Methods

Data

Since 2002, the city of Guangzhou has been using the conventional surveillance method [20], the Breteau index (BI), the common index for Aedes density surveillance, that is calculated from the number of containers with mosquito eggs or larvae per 100 houses inspected. From September 22nd to October 30th 2014, Guangzhou Center for Disease Control and Prevention released the BI data almost daily, but in 2015, 2016 and 2017 it was also reported almost weekly, see Fig. 1c. For details of the weather and case data used (Fig. 1a, b), see Additional file 1: Text S1 and Table S1.
Fig. 1
Fig. 1

a, b The cumulative number of local cases. The X-axis represents the date. c Comparison of the BI surveillance data (stars) and the predicted numbers of immature mosquitoes (lines). d The effective reproduction number from 2012 to 2017. e The effective reproduction number from 2012 to 2017, but with the temperature of every year taken as the mean from 2012 to 2016. f The effective reproduction number from 2012 to 2017, but with the precipitation of every year taken as the mean from 2012 to 2016

Model equations

A stage-structured mosquito population model was formulated as follows [21]:
$$ \left\{\begin{array}{l}{M}_{IM}^{\prime }(t)=b(t){M}_A(t)-d(t){M}_{IM}(t)-{\mu}_1(t){M}_{IM}(t)\\ {}{M}_A^{\prime }(t)=d(t){M}_{IM}(t)-{\mu}_2(t){M}_A(t)\ \\ {}{W}^{\prime }(t)=\lambda (t)-\delta (t)W(t)\ \end{array}\right. $$
(1)
where ' means the derivative with respect to t; MIM and MA are the amounts of immature and mature mosquitoes; Wis the moisture index; b(t) is the egg-laying rate, which depends on the moisture index; d(t) is the development rate of the immature mosquitoes; μ i(t)(i = 1, 2) are the mosquito mortality rates; λ(t) is the precipitation; and δ(t) is the evaporation rate (as shown in Table 1). According to the relationship between the relative vectorial capacity and the reproduction number [22, 23], we obtained the expression of the effective reproduction number (ERN), which is the basic reproduction number of the mosquito without considering its variation with time t.
Table 1

Definitions of the parameters used in the model

Parameter

Definition (units)

a

The average biting rate (per day)

b m

Transmission probability from human to mosquito (per bite)

b h

Transmission probability from mosquito to human (per bite)

n

The duration of the extrinsic incubation period (days)

T h

The infectious period (days)

M H

The ratio between the mosquito and human populations

b(t)

The egg-laying rate (per mosquito per day)

d(t)

The development rate of immatures (per day)

μ1(t)

The daily mortality rate of immatures (per day)

μ2(t)

The daily mortality rate of adults (per day)

λ(t)

The total daily precipitation (mm)

δ(t)

The evaporation rate (mm)

$$ {\mathrm{R}}_{\mathrm{t}}={\mathrm{R}}_{\mathrm{VC}}\left(\mathrm{t}\right){\mathrm{T}}_{\mathrm{h}}{\mathrm{M}}_{\mathrm{H}}\left(\mathrm{t}\right) $$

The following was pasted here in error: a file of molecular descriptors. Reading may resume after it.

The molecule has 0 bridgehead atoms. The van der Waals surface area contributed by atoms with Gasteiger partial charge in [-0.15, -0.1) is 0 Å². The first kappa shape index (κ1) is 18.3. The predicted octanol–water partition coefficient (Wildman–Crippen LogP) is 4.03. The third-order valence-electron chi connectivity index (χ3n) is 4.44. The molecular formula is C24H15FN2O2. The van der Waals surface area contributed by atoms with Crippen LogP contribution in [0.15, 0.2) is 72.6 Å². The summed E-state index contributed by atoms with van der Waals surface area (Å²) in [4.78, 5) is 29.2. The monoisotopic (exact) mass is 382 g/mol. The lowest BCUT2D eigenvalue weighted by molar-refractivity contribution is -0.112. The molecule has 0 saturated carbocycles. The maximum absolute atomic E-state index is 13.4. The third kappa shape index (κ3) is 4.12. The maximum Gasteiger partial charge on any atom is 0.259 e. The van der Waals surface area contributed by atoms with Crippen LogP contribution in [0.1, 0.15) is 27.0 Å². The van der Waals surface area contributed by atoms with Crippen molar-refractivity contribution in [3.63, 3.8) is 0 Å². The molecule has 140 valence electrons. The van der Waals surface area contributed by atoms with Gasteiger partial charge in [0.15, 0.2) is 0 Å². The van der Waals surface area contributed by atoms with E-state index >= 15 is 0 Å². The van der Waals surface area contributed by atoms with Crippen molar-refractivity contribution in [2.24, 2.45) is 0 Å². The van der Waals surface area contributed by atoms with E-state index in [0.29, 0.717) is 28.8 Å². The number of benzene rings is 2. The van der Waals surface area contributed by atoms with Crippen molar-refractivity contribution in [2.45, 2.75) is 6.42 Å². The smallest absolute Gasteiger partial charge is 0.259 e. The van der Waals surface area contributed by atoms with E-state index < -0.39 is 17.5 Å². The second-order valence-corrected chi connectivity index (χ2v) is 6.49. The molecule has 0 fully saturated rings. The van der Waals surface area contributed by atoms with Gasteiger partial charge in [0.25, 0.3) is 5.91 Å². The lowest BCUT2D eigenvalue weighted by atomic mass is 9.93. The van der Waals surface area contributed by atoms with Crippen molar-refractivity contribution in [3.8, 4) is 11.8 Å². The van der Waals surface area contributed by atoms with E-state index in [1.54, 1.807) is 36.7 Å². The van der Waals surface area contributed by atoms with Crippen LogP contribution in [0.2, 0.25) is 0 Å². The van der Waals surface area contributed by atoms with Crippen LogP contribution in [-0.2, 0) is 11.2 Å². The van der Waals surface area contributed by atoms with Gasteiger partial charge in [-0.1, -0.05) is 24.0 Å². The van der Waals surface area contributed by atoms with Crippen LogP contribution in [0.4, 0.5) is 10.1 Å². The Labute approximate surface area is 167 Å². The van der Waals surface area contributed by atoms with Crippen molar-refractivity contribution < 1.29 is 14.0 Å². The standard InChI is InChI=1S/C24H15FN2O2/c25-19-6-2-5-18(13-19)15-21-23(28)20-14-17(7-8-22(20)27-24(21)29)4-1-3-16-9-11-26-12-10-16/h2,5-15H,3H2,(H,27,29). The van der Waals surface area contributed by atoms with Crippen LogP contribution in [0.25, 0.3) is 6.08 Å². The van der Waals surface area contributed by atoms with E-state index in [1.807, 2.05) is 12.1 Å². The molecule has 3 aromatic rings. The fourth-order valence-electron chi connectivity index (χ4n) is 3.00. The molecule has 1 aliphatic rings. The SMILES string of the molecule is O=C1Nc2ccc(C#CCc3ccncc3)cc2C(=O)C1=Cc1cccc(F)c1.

(2)

where Th is the infectious period, the ratio between the mosquito and human populations is MH(t) = cMA(t)/Nh with constant c and human population size Nh. The vectorial capacity relative to the vector-to-human population ratio RVC(t) gives RVC(t) = a2(t)bh(t)bm(t) exp(−μ2(t)n(t))/μ2(t). The function a(t) is the average daily vector biting rate, bh(t) represents the probability of vector to human transmission per bite, bm(t) is the probability of human to vector infection per bite, n(t) is the duration of the extrinsic incubation period (EIP), and μ2(t) is the adult vector mortality rate, which is the same as that in the mosquito model. These time dependent parameters are functions of temperature at time t (see Additional file 1: Text S1 and Table S2). The temperature at any time within a day was estimated using the sinusoidal hourly temperature variation between the maximum and minimum [13]. Detailed definitions for parameters and/or functions are given in Table 1.

Parameter estimation

Parameters involved in the mosquito dynamics model were derived from a previous paper [21]. To estimate other unknown parameters in the transmission model, we assumed that the number of local incident cases follows a Poisson distribution, so that the likelihood function was obtained. The daily numbers of new cases in Guangzhou city during September 22nd to October 30th 2014 were used to estimate parameters by the Markov Chain Monte Carlo (MCMC) method and the generation interval-informed method [24]. For details see Additional file 1: Text S1 and Table S3.

Results

The effective reproduction number (ERN R t)

Incorporating the mosquito dynamics model into Eq. 2, we calculated the ERN as shown in Fig. 1d, which shows a clear seasonal pattern with the largest peak in 2014 (with a peak value above 5) and the smallest peak in 2012. The results agreed well with the actual epidemic size, shown in Additional file 1: Table S1. The ERN for 2014 showed a slowly increasing trend (Fig. 1d), given the relatively consistent control measures and/or climate in that year. The ERN in 2013 (Fig. 1a, b) was lower than in 2015, 2016 and 2017, but the total number of cases in 2014 was higher than in the other three years, possibly resulting from varying levels of control measure implementations before and after 2014.

Effects of precipitation and temperature on the ERN